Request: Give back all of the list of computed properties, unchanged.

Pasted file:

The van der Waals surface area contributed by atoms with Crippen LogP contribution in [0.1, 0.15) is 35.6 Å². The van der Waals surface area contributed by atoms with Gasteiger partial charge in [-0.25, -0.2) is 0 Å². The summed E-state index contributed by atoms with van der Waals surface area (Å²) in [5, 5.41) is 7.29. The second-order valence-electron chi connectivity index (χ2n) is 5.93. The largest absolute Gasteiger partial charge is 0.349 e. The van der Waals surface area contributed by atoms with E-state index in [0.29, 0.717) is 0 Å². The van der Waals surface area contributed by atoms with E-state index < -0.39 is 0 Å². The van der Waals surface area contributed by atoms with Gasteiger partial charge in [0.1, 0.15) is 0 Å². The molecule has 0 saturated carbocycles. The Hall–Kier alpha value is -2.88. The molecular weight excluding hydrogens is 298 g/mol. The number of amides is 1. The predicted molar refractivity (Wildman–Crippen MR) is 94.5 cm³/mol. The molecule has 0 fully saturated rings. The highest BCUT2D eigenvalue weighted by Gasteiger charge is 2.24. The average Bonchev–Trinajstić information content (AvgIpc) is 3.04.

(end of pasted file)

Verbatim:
The van der Waals surface area contributed by atoms with Crippen LogP contribution in [0.1, 0.15) is 35.6 Å². The van der Waals surface area contributed by atoms with Gasteiger partial charge in [-0.25, -0.2) is 0 Å². The summed E-state index contributed by atoms with van der Waals surface area (Å²) in [5, 5.41) is 7.29. The second-order valence-electron chi connectivity index (χ2n) is 5.93. The largest absolute Gasteiger partial charge is 0.349 e. The van der Waals surface area contributed by atoms with E-state index in [0.29, 0.717) is 0 Å². The van der Waals surface area contributed by atoms with E-state index < -0.39 is 0 Å². The van der Waals surface area contributed by atoms with Gasteiger partial charge in [0.1, 0.15) is 0 Å². The molecule has 0 saturated carbocycles. The Hall–Kier alpha value is -2.88. The molecular weight excluding hydrogens is 298 g/mol. The number of amides is 1. The predicted molar refractivity (Wildman–Crippen MR) is 94.5 cm³/mol. The molecule has 0 fully saturated rings. The highest BCUT2D eigenvalue weighted by Gasteiger charge is 2.24. The average Bonchev–Trinajstić information content (AvgIpc) is 3.04.